Autumn arrived with a blast of cold air and a bit of mild rain.
As we set our gardens to auto water via Mother Nature and we begin to ignite fires with our fireplaces rather than our BBQs we prepare for the wonder of winter.
This is the time of year it’s easy to stop our regular walking routines, indulge in heavy and not so good for our waist foods and sink into the doldrums.
How can we prepare and make winter wonderful?
For me it’s about the food. Lately I’ve been dreaming in steamed masa. The smell of fresh tamales cooking and the warmth of the house filled with the excited peoples awaiting their pot exit. I loved finding the recipe below – a bit lighter than the “traditional” recipes with the note of how to steam them in the oven. More recipes may be found on the cooking light site. Holidays don’t have to add the weight to our hips. I also like it because the tamales can easily be transported with this method ready for cooking – just add the water to the broiler pan. Trying to get tamales to stand in the steamer just so then get them to another kitchen or event to cook can be a frustrating struggle.
Serve with some – Tea & Spice Matcha Chai Recipe –
Cooking Light Inspirations
Photo: Lee Harrelson
Pork and Ancho Chile Tamales with Mexican Red Sauce
For ease, make the pork mixture for these tamales a day or two ahead. The recipe makes quite a few servings; serve with Spanish saffron-flavored rice for a fun evening with friends.
- 24 dried corn husks
- 1/2 cup fat-free, less-sodium chicken broth
- 1/2 cup fat-free
- 1/3 cup dried cherries
- 1 ancho chile, stemmed
- 1 cup chopped onion
- 2 tablespoons brown sugar
- 3 tablespoons fresh lime juice
- 1 teaspoon ground cumin
- 1/2 teaspoon salt
- 5 garlic cloves
- 1 (1-pound) pork tenderloin
- Cooking spray
- 4 1/2 cups Basic Masa Dough
- 2 cups hot water
- 1 1/4 cups Mexican hot-style tomato sauce
- Lime wedges (optional)
- 1. Place corn husks in a large bowl; cover with water. Weight husks down with a can; soak 30 minutes. Drain husks.
- 2. Combine broth, cherries, and ancho chile in a microwave-safe dish. Microwave at HIGH for 2 minutes or until cherries and ancho are tender. Combine broth mixture, onion, and next 5 ingredients (through garlic) in a blender; process until mixture is smooth. Reserve 1/2 cup broth mixture; cover and chill. Place remaining broth mixture in a large zip-top plastic bag. Add pork; seal and marinate in refrigerator 1 hour, turning bag occasionally.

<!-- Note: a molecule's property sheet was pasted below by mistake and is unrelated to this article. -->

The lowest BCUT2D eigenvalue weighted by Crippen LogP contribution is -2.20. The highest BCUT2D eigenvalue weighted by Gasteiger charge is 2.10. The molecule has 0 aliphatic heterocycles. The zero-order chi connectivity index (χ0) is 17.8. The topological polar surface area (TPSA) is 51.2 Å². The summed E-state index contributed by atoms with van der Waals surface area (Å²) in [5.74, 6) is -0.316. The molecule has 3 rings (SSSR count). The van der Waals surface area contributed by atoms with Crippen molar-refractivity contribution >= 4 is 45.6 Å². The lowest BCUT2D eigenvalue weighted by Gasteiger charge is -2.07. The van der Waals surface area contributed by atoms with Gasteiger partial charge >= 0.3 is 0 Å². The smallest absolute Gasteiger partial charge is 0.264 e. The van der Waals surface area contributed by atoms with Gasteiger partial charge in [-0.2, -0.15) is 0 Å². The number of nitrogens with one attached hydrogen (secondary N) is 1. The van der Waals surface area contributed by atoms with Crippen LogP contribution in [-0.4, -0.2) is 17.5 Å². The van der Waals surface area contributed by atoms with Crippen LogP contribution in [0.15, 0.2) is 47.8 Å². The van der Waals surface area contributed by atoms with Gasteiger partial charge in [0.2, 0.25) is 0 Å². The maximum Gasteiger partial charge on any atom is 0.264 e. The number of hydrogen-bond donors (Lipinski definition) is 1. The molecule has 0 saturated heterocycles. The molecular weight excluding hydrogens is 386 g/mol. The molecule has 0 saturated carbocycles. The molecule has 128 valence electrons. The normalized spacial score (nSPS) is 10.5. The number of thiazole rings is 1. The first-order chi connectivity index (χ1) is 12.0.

- 3. Preheat oven to 450°.
- 4. Remove pork from bag, and discard marinade. Place pork on a broiler pan coated with cooking spray. Bake at 450° for 30 minutes or until a thermometer registers 155° (slightly pink). Let pork stand 20 minutes; shred pork with 2 forks. Toss shredded pork with reserved 1/2 cup broth mixture.
- 5. Working with one husk at a time, place about 3 tablespoons Basic Masa Dough in the center of husk, about 1/2 inch from top of husk; press dough into a 4-inch-long by 3-inch-wide rectangle. Spoon about 1 heaping tablespoon pork mixture down one side of dough. Using the corn husk as your guide, fold husk over tamale, being sure to cover filling with dough; fold over 1 more time. Fold bottom end of husk under. Place tamale, seam side down, on the rack of a broiler pan lined with a damp towel. Repeat procedure with remaining husks, Basic Masa Dough, and filling. Cover filled tamales with another damp towel. Pour 2 cups hot water in the bottom of a broiler pan; top with prepared rack.
- 6. Steam tamales at 450° for 55 minutes, adding water as necessary to maintain a depth of about 1/2 inch. Let tamales stand 10 minutes. Serve with sauce and lime wedges, if desired.
Julianna Grimes, Cooking Light
Traditional Tamales via the Oven
Traditionally, tamales are cooked in a tamalera, a metal pot with a steamer tray that can cook up to 6 dozen tamales. We found that you can achieve similar results with an oven method that doesn’t require special equipment. Place up to 2 dozen tamales on a broiler rack lined with a damp towel, cover tamales with another damp towel, and place rack in a broiler pan filled with hot water to a depth of about 1/2 inch. (Use old towels if possible because they may discolor.)